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ABSTRACT: INTRODUCTION: Drug ototoxicity represents one of the main preventable causes of deafness. Ototoxicity is a trait shared by aminoglycoside and macrolide antibiotics, antimalarial medications, loop diuretics, platinum-based chemotherapeutic agents, some NSAIDs and most recently described, acetaminophen when abused with narcotic medication. These medications are prescribed despite their side effects, which includes inner ear toxicity, because they are life-saving drugs or there is a lack of better treatment. AREAS COVERED: This review will discuss in vitro and in vivo models of ototoxicity highlighting recently published ototoxicity research. The reader will learn the strengths and limitations of different ototoxicity models and what molecular insights have been gained from their application. A better understanding of the cellular mechanisms of these ototoxins will help in the discovery of ways to prevent and treat hearing loss associated with ototoxic medications. EXPERT OPINION: There are benefits to both in vitro and in vivo models of ototoxicity. Research of a particular medication and its ototoxic mechanisms should draw from several models, enabling a better answer to the clinical question of prevention and treatment of inner ear drug toxicity.Expert Opinion on Drug Metabolism & Toxicology 12/2011; 7(12):1521-34. DOI:10.1517/17425255.2011.614231 · 2.94 Impact Factor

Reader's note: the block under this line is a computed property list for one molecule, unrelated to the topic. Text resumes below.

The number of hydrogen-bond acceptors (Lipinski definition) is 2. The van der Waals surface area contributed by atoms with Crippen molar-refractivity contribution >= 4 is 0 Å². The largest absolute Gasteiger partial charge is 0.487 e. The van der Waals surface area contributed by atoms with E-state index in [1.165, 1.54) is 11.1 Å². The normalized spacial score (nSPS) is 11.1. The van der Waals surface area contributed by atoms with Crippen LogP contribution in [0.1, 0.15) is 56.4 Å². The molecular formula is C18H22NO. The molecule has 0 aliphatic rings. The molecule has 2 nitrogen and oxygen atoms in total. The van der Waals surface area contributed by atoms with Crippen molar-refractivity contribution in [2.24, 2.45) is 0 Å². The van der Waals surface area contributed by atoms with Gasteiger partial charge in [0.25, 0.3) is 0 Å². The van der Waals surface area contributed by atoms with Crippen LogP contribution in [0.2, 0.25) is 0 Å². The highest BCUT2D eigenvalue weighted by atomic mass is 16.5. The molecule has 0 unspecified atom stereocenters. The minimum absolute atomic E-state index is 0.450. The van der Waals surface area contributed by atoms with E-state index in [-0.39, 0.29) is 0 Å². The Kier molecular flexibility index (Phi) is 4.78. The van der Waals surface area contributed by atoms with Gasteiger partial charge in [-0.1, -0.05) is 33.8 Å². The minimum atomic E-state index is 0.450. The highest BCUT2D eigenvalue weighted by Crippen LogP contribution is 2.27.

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ABSTRACT: HYPOTHESIS: Repeated applications of low-concentration povidone iodine (PI) combined with dexamethasone (Dex) through a tympanic membrane ventilation tube will not cause ototoxic changes in the rat. BACKGROUND: Otitis externa (OE) and acute otitis media (AOM) are 2 of the most common otologic disorders requiring outpatient antibiotic treatment. The development of topical treatments that are easy to administer would help to limit systemic exposure to antibiotics in these patients. Topical formulations containing Dex and low-dose PI were designed to provide both antimicrobial and anti-inflammatory effects for the treatment of OE and AOM. Treatment with PI alone has shown mixed results in studies designed to determine PI. Low concentrations of PI combined with Dex should yield less ototoxicity while maintaining effectiveness. METHODS: We performed tympanostomies on rats, inserting a ventilation tube to administer 1% or 2% PI, plus 0.1% Dex over a period of 7 days. Hearing was accessed via auditory brainstem response (ABR) testing over the duration of the study and histologic analysis was performed 15 days after the initial application to determine the effect of administration of PI/Dex on middle and inner ear structures. CONCLUSION: The preparations used in the present investigation were formulated to allow repeated applications to both the external and middle ear, without risk to hearing or equilibrium. Neither of the PI/Dex formulations tested caused pathologic changes in the ear that significantly affected equilibrium, hearing function or morphology.Otology & neurotology: official publication of the American Otological Society, American Neurotology Society [and] European Academy of Otology and Neurotology 11/2012; 34(1). DOI:10.1097/MAO.0b013e31827a21a2 · 1.44 Impact Factor